The Threshold Inquiry. A threshold inquiry further serves to distinguish Loving from the same-sex marriage cases. As the Supreme Court has often recognized, “The Equal Protection Clause…is essentially a direction that all persons similarly situated should be treated alike.” “The Constitution does not require things which are different in fact or opinion to be treated in law as though they were the same.” Accordingly, one of the issues in both Windsor and Hollingsworth is whether same-sex and opposite-sex relationships are similarly situated. This is a “threshold” inquiry, undertaken before application of the Equal Protection Clause, because the Equal Protection Clause is not even triggered if the relationships at issue are not similarly situated.
Moreover, the issue is not whether the relationships might be similarly situated in some respects, but whether they are similarly situated in ways that are relevant “to the purpose that the challenged laws purportedly intended to serve.” The district court in Hollingsworth erroneously emphasized the ways in which same-sex and opposite-sex relationships are similarly situated rather than the ways in which they are not similarly situated. “Like opposite-sex couples, same-sex couples have happy, satisfying relationships and form deep emotional bonds and strong commitments to their partners,” the court found, “Same-sex couples are identical to opposite-sex couples in the characteristics relevant to the ability to form successful marital unions,” it concluded.
That is the nub of the Equal Protection issue. If marriage as an institution were only about the relationships adults form among themselves, it would undoubtedly violate Equal Protection for a state (or the U.S. Congress) not to recognize as marriage any adult relationship seeking that recognition. But marriage is and always has been about much more than the self-fulfillment of adult relationships, as history, common sense, legal precedent, and the trial record in the Hollingsworth case itself demonstrate. Because the institution of marriage is the principal manner in which society structures the critically important functions of procreation and the rearing of children, it has long been recognized as “one of the cornerstones of our civilized society.” The Supreme Court itself noted more than a century ago that “the union for life of one man and one woman” is “the sure foundation of all that is stable and noble in our civilization.”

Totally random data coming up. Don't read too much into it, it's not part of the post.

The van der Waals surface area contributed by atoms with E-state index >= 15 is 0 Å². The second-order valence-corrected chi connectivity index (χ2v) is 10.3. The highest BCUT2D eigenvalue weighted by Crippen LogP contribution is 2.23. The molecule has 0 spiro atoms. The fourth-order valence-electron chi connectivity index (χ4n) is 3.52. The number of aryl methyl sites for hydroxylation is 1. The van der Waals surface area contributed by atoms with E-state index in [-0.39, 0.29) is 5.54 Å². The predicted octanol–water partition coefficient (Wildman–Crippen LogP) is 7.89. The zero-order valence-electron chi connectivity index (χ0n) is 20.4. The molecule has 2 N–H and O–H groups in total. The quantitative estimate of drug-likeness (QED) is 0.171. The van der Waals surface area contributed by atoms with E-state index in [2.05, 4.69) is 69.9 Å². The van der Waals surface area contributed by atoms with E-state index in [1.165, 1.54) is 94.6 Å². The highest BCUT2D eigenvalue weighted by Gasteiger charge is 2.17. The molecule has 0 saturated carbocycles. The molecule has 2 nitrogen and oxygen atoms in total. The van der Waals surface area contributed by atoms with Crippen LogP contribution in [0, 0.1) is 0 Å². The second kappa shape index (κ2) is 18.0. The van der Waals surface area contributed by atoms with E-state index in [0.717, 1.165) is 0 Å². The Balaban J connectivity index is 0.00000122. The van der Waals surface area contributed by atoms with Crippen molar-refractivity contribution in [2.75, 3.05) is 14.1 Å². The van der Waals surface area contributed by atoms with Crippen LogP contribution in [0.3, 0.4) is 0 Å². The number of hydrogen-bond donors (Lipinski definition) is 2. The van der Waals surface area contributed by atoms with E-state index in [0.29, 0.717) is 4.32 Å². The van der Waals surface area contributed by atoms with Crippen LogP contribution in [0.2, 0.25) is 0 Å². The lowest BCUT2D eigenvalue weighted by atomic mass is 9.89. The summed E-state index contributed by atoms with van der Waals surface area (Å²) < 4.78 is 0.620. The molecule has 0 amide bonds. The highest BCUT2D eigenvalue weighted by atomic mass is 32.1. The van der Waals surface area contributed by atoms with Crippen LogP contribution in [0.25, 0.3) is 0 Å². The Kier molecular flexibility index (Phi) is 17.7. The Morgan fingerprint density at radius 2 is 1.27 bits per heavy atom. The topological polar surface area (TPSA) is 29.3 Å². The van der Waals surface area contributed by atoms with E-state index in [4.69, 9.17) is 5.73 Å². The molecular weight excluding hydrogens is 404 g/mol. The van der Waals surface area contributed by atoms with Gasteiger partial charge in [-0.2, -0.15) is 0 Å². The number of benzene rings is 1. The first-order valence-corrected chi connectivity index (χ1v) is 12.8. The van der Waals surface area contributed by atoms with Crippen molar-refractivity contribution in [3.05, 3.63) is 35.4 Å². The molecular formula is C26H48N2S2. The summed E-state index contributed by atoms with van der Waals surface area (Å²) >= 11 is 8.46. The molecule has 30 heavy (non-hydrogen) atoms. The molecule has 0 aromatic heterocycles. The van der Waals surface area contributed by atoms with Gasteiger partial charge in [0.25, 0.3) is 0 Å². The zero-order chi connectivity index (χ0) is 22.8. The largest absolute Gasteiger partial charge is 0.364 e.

This purpose has been recognized throughout our nation’s history. In California, the situs of the Hollingsworth case, the procreative purpose of marriage has been recognized since the very beginning of the state’s existence as a state. In 1859, the California Supreme Court held that “[t]he first purpose of matrimony, by the laws of nature and society, is procreation.” A century later, the same court recognized that “the institution of marriage” serves “the public interest” because it “channels biological drives that might otherwise become socially destructive” and “ensures the care and education of children in a stable environment.” A half-century after that, on the eve of the Proposition 8 political fight, the California Court of Appeal recognized that “the sexual, procreative, [and] child-rearing aspects of marriage” go “to the very essence of the marriage relation.”
These cases are not anomalies; rather, they carry forward a long and rich historical and philosophical tradition. Henri de Bracton wrote in his 13th-century treatise, for example, that from the jus gentium, or “law of nations,” comes “the union of man and woman, entered into by the mutual consent of both, which is called marriage” and also “the procreation and rearing of children.” William Blackstone, the great expositor of the law, described the relationship of “husband and wife” as “founded in nature, but modified by civil society: the one directing man to continue and multiply his species, the other prescribing the manner in which that natural impulse must be confined and regulated.” He then described the relationship of “parent and child” as being “consequential to that of marriage, being its principal end and design.” And John Locke, whose influence on the American constitutional order may be unsurpassed, described the purpose of marriage, “the end of the conjunction of the species,” as “being not barely procreation, but the continuation of the species.”